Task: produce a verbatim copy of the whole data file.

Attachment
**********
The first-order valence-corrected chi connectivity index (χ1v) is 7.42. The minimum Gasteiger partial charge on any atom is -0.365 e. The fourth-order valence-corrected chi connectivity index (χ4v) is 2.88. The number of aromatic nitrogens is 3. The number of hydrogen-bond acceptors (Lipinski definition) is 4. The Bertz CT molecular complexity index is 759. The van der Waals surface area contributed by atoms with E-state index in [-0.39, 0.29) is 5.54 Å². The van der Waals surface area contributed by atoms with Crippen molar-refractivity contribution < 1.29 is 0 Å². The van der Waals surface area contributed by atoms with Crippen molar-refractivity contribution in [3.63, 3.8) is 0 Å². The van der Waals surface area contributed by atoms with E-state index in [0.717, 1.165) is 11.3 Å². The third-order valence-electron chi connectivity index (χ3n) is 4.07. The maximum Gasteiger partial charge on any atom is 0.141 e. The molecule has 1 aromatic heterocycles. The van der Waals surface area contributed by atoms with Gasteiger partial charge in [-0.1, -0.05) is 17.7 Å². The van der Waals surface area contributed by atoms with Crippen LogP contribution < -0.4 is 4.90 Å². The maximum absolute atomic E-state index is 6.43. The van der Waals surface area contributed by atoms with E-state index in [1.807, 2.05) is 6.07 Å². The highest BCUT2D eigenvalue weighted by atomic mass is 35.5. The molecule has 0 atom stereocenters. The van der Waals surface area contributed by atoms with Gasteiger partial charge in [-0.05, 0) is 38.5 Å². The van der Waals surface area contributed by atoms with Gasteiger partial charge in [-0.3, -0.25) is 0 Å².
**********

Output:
The first-order valence-corrected chi connectivity index (χ1v) is 7.42. The minimum Gasteiger partial charge on any atom is -0.365 e. The fourth-order valence-corrected chi connectivity index (χ4v) is 2.88. The number of aromatic nitrogens is 3. The number of hydrogen-bond acceptors (Lipinski definition) is 4. The Bertz CT molecular complexity index is 759. The van der Waals surface area contributed by atoms with E-state index in [-0.39, 0.29) is 5.54 Å². The van der Waals surface area contributed by atoms with Crippen molar-refractivity contribution < 1.29 is 0 Å². The van der Waals surface area contributed by atoms with Crippen molar-refractivity contribution in [3.63, 3.8) is 0 Å². The van der Waals surface area contributed by atoms with E-state index in [0.717, 1.165) is 11.3 Å². The third-order valence-electron chi connectivity index (χ3n) is 4.07. The maximum Gasteiger partial charge on any atom is 0.141 e. The molecule has 1 aromatic heterocycles. The van der Waals surface area contributed by atoms with Gasteiger partial charge in [-0.1, -0.05) is 17.7 Å². The van der Waals surface area contributed by atoms with Crippen LogP contribution < -0.4 is 4.90 Å². The maximum absolute atomic E-state index is 6.43. The van der Waals surface area contributed by atoms with E-state index in [1.807, 2.05) is 6.07 Å². The highest BCUT2D eigenvalue weighted by atomic mass is 35.5. The molecule has 0 atom stereocenters. The van der Waals surface area contributed by atoms with Gasteiger partial charge in [-0.05, 0) is 38.5 Å². The van der Waals surface area contributed by atoms with Gasteiger partial charge in [-0.3, -0.25) is 0 Å².